What are the Grounds for Divorce in the UK?


Unfortunately, not all marriages will last forever. While the divorce rate does seem to be steadily decreasing, there are still many couples that will split during their lifetime. In most cases, this will be the best solution for the happiness of both people, as well as for the rest of the family. It can be a fresh start for everyone and a chance to start again.

But what are the common grounds for divorce in the United Kingdom? In general, there are five grounds for divorce recognised in the law. This means that in order to have your marriage legally ended, your situation must fit into one of these grounds. Let’s take a look at them in more detail.

Adultery

If one of the partners has been unfaithful and had an affair during the marriage, this is a ground for divorce. Even if both partners have had an affair, the marriage can be legally ended. In order to do this, it is important to file the divorce petition within six months of the discovery of adultery. This will show that your marriage is no longer possible and you can no longer live together in harmony.

Unreasonable Behaviour

A lot of couples will ask for a divorce on the ground of unreasonable behaviour. This is a ground that can apply to many different situations. The key is that this behaviour let to the irretrievable breakdown of the marriage and you can no longer live with your partner after this behaviour. For example, some unreasonable behaviours could involve abuse from a partner, their drunkenness, being affected by mental abuse and taking drugs. As long as the unreasonable behaviour can be explained and justified, the divorce will be granted.

Desertion

If you are in a situation where your spouse has left you, this can be a ground for divorce. This should be desertion for around two years before you think of applying for a divorce. There does not have to be a reason for the desertion, just that they have been absent. This will allow divorce to be granted without needing their consent.

Separated for at Least Two Years

If you have been separated from your partner for at least two years, you will be able to file a petition for a divorce. It will be necessary for your husband or wife to agree to the divorce. This must be done by consent that is in writing. However, you can still apply for this ground of divorce even if you have been living together during this time. But you must not be living together as husband and wife. For example, you should be sleeping in separate rooms, not eating together and still living separate lives.

Separated for at Least Five Years

The last ground for divorce in the UK is separation for at least five years. As long as you have been separated from your spouse for at least five years, you will not need their consent. In fact, they can even disagree to the divorce and it can still be granted. This divorce option will require you to prove you have been living apart for this number of years to the court.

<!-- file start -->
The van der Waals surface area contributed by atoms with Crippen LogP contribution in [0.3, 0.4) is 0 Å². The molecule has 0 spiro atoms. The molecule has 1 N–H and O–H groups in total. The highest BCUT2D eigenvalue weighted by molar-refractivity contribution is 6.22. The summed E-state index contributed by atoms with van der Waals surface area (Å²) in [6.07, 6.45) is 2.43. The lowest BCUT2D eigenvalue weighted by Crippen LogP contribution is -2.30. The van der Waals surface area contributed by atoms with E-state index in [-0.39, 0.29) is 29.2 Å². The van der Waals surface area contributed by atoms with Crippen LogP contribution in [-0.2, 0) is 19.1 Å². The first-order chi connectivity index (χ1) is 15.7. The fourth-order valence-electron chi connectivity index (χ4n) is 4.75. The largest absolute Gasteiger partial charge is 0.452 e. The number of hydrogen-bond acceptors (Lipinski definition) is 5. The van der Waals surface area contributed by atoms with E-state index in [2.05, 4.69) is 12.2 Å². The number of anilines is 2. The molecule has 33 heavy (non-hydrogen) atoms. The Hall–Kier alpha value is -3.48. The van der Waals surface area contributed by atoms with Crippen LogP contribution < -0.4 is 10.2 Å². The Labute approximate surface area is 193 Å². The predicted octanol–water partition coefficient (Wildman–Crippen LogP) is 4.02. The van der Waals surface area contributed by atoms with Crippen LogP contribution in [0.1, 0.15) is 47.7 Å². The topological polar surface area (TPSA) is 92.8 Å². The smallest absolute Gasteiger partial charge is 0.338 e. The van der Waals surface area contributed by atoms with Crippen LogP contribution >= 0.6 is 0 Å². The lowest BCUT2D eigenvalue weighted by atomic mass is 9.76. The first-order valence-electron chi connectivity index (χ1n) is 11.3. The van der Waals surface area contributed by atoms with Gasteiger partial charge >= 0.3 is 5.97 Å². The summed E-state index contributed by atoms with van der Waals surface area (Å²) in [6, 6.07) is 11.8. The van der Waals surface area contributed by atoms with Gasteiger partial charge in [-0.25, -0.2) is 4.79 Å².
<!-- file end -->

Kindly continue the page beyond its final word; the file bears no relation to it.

What is the Difference between a Divorce and an Annulment?

In some circumstances, you will be able to consider an annulment rather than a divorce. This means that the marriage was never legally valid in the first place or that a circumstance means that it is voidable. It is best to consider annulment in the first year of your marriage. It is possible within the first five years. However, the longer you leave the marriage, the harder it will be to prove that it is void or voidable.

Void Marriages

Void marriages mean that your union was not legally valid. This can happen if you are related to the person that you have become married to. In addition, it can be void if one of the persons was under 16 years of age. If one of the spouses is already legally married or in a civil partnership, your marriage will not be legal and it will be classed as void.

Marriage is Voidable

A marriage can be annulled by the courts if it was voidable. There are a number of reasons why this might happen. For example, if you did not consent to the marriage, it can be annulled. If you can prove that you did not have a choice and you were forced into the marriage, you can have it ripped up. Other ways to make your marriage voidable are to claim that it was not consummated or your spouse became pregnant with another person. In addition, if one partner is transitioning to a different gender, the marriage can be classed as voidable.